The process of describing and recording an artifact's many attributes.
Artifacts that are modeled or molded from clay and then made durable by firing.
In archeology, a horizon is a pattern characterized by widespread distribution of a complex of cultural traits that lasts a relatively short time.
Factors that might create the pattern of a horizon would include a rapid military conquest or effective religious mission. The position in which an archeological object is first uncovered during an excavation or survey.
Science by which archeologists incorporate geomorphological studies to gain an understanding of what earlier landforms were like, where sites potentially may be located, and insights regarding prehistoric raw material availability, site formation processes, and landscape history.
Relative dating technique used by geologists to develop dates for various geological stages by relating them to other climactic and geologic events.
Natural remains, such as those of wild and domesticated animals and plants, that are found in the archeological record.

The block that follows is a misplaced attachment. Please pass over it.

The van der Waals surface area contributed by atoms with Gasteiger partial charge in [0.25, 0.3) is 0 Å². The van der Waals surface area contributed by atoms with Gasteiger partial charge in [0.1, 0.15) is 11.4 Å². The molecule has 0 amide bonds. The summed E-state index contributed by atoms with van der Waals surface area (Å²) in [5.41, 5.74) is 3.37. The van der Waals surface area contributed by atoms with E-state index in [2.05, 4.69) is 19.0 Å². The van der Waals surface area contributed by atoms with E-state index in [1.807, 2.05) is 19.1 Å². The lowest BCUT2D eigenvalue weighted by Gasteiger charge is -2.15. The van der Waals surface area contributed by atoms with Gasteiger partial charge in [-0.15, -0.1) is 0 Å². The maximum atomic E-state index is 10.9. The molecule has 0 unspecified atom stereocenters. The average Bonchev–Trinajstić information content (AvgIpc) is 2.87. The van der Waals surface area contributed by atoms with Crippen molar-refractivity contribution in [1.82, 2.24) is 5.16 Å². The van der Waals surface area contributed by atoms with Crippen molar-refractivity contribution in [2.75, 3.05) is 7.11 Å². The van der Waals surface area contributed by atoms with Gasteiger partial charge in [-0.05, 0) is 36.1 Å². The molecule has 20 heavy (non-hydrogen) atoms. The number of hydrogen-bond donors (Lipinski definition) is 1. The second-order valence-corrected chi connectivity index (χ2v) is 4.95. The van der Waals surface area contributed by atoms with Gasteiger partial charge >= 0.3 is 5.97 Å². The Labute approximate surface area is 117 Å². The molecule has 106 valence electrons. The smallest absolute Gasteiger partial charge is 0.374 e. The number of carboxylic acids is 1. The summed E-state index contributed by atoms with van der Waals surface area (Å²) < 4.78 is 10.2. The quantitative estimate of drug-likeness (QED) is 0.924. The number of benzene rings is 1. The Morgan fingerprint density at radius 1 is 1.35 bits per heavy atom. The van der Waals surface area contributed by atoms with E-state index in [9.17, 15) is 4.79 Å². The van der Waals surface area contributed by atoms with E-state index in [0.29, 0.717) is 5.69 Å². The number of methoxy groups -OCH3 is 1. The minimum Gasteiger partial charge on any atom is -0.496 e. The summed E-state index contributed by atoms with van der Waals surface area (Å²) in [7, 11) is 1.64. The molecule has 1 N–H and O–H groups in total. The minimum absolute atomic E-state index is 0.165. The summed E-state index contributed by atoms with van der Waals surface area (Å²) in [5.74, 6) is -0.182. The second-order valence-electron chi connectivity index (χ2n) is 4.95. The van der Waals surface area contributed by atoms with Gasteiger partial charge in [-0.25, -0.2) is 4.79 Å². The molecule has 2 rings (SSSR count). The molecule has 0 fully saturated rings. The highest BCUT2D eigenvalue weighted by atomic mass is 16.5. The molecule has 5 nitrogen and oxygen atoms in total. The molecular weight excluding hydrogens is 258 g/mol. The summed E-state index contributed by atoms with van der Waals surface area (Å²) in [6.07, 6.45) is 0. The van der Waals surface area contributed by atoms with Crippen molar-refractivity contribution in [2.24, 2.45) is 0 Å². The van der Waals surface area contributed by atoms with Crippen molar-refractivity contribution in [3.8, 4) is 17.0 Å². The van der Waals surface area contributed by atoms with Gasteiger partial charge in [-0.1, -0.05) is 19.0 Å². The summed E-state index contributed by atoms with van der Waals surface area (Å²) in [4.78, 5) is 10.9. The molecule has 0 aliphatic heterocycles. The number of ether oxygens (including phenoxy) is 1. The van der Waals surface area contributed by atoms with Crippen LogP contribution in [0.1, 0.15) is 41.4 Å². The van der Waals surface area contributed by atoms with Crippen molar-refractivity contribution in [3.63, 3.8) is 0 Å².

Often compliance refers to work done to satisfy requirements of Section 106 of the National Historic Preservation Act of 1966, as amended, or comparable state laws.
Measures taken to prolong the life of an object or document and its associated data as long as possible in its original form.
Sciences such as geology, evolutionary biology and archeology that deal with past events that no longer can be directly observed or replicated, although the evidence they left behind can be studied to reconstruct what took place.
Ties and uniformity across space at a single point in time.
Distortion could result from processes such as landfilling, dumping, a landslide or other earth movement.